January 25, 2005

IF THEY CAN FIGURE IT OUT....:

VAT's the way in India: After years of consultation among the different levels of government, India is finally moving to a system of value added taxes from April. If the transition is handled properly and a few loose ends tied up, the country's abysmal tax receipts should rise appreciably. (Kunal Kumar Kundu, 1/25/05, Asia Times)

Since there will be only one administering authority for taxation, it won't be necessary to maintain separate sets of records. This will substantially reduce paperwork and record keeping. If well-administered, the new system will close avenues for traders and businessmen to evade paying taxes. They will also be compelled to keep proper records of their sales and purchases. Under VAT, no exemptions will be given and a tax will be levied at each stage of manufacture of a product. At each stage of value-addition, the tax levied on the inputs can be claimed back from the tax authorities. Under this system, tax evasion will become difficult as there would be a streamlined accounting and audit trail and also because the dealer will not be able to claim tax credit for any tax paid on his inputs unless he collects tax on his sales.

Thus, even if one talks of 50,000 traders who have used loopholes in the system to evade tax payments of approximately Rs1 million annually, the sum expected to be brought back into the system could run into hundreds billions. VAT, therefore, has the potential to bring in huge revenues, reducing the fiscal deficit. The government's borrowing program could thus ease and states can focus on issues like poverty, healthcare and education. Higher tax collection can also lead to lower tax rates in the future.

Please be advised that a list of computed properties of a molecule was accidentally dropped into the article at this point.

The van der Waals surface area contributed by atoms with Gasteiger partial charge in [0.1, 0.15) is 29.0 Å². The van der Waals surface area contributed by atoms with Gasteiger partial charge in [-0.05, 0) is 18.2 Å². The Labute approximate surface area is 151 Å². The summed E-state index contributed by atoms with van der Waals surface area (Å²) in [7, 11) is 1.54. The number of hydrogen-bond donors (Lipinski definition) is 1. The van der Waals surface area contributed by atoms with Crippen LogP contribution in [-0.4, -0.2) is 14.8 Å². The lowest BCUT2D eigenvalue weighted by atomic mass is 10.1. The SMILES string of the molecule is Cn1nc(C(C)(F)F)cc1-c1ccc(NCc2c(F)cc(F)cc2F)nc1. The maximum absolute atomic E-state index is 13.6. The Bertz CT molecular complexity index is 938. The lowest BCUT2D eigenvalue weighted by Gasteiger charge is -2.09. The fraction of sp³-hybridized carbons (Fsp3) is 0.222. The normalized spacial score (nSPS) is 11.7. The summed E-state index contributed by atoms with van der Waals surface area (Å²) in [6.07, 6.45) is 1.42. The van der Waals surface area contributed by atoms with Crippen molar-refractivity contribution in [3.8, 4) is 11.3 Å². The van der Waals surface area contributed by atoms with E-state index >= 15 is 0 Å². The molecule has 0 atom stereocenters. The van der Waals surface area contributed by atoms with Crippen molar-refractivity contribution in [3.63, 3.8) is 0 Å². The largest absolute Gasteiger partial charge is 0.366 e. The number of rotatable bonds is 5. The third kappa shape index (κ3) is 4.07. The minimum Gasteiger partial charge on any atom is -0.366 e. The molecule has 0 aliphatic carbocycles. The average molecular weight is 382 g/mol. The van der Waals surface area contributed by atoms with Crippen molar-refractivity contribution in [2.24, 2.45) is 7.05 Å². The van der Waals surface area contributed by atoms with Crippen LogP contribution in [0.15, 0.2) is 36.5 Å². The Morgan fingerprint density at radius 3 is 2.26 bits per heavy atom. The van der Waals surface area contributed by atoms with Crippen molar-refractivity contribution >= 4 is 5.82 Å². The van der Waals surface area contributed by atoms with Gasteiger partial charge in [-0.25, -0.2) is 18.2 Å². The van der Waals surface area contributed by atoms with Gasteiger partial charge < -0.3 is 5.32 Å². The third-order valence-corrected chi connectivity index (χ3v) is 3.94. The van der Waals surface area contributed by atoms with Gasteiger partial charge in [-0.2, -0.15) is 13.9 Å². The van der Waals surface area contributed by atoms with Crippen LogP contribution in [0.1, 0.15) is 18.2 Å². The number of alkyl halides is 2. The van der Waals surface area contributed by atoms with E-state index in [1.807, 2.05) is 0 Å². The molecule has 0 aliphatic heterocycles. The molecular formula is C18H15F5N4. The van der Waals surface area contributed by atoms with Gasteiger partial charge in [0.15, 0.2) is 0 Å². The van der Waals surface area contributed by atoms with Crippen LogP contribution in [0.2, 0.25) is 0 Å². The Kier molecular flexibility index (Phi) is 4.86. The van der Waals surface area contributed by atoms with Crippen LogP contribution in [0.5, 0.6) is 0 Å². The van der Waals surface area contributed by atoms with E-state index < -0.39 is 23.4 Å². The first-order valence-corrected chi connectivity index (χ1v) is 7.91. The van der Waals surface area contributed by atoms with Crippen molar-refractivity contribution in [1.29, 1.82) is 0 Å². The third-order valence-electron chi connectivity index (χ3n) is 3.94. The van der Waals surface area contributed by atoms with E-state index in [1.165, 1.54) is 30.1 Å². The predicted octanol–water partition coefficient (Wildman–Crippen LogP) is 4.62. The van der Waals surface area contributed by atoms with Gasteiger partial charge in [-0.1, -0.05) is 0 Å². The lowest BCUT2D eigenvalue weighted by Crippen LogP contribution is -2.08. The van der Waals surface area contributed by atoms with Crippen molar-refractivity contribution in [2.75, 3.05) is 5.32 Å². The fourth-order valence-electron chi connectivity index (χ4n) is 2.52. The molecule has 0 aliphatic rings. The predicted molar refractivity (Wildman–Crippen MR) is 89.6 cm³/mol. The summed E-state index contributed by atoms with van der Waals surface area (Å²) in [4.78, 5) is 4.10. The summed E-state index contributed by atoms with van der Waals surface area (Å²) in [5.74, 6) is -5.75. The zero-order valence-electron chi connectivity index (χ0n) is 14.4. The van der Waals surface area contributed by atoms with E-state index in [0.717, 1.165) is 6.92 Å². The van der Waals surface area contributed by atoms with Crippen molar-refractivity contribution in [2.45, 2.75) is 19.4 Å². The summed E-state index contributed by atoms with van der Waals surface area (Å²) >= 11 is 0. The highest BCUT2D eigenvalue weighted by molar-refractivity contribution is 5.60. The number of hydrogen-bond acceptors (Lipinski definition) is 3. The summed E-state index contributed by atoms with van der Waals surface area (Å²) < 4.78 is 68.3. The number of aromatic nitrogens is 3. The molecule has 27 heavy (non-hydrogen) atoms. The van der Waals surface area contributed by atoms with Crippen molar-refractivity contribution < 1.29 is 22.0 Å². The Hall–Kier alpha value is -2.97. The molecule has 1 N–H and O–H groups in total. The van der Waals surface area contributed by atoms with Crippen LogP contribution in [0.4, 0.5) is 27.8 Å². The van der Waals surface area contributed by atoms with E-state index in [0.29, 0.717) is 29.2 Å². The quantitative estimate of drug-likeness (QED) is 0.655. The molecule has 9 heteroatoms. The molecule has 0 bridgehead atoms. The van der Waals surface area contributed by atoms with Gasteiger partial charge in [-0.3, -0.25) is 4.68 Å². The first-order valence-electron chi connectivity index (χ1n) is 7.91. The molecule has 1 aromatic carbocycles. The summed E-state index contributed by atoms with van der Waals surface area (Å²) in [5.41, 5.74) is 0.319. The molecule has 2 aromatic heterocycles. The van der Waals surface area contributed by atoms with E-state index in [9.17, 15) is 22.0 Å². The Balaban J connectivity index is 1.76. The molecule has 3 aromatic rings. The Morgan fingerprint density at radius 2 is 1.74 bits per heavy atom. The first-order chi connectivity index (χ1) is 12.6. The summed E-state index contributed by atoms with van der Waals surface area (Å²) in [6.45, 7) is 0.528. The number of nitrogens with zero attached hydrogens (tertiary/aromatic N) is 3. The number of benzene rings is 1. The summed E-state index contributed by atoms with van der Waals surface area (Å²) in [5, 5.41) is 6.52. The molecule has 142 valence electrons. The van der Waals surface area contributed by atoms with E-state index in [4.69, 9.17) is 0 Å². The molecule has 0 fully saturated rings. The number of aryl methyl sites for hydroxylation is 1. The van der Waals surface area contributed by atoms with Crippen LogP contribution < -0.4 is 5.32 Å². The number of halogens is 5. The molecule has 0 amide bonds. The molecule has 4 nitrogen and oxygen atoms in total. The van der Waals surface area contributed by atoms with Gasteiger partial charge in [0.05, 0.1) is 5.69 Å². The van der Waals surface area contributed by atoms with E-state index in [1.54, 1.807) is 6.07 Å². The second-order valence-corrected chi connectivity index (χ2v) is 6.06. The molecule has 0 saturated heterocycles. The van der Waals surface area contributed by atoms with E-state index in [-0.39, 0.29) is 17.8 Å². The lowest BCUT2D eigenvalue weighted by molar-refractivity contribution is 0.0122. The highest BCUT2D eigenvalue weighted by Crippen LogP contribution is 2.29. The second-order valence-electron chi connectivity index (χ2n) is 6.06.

VAT will replace the existing system of inspection by a system of built-in self-assessment by traders and manufacturers. This is likely to improve tax compliance and revenue collection. The industry will be helped by this new system in that the system of input tax credit will promote production efficiency of investments. Thus investment decisions would not have to be based on tax differentials or tax holidays. Companies can start optimizing purely on logistics of their operations and not bother about tax-minimization. This would put an end to the unhealthy tax competition among states and help integrate the domestic market. Also, reduced transit times and lower inventory levels will boost corporate earnings. Moreover, with a globally accepted tax administrative system, India will be able to integrate better with the World Trade Organization regime.


Posted by Orrin Judd at January 25, 2005 5:22 PM
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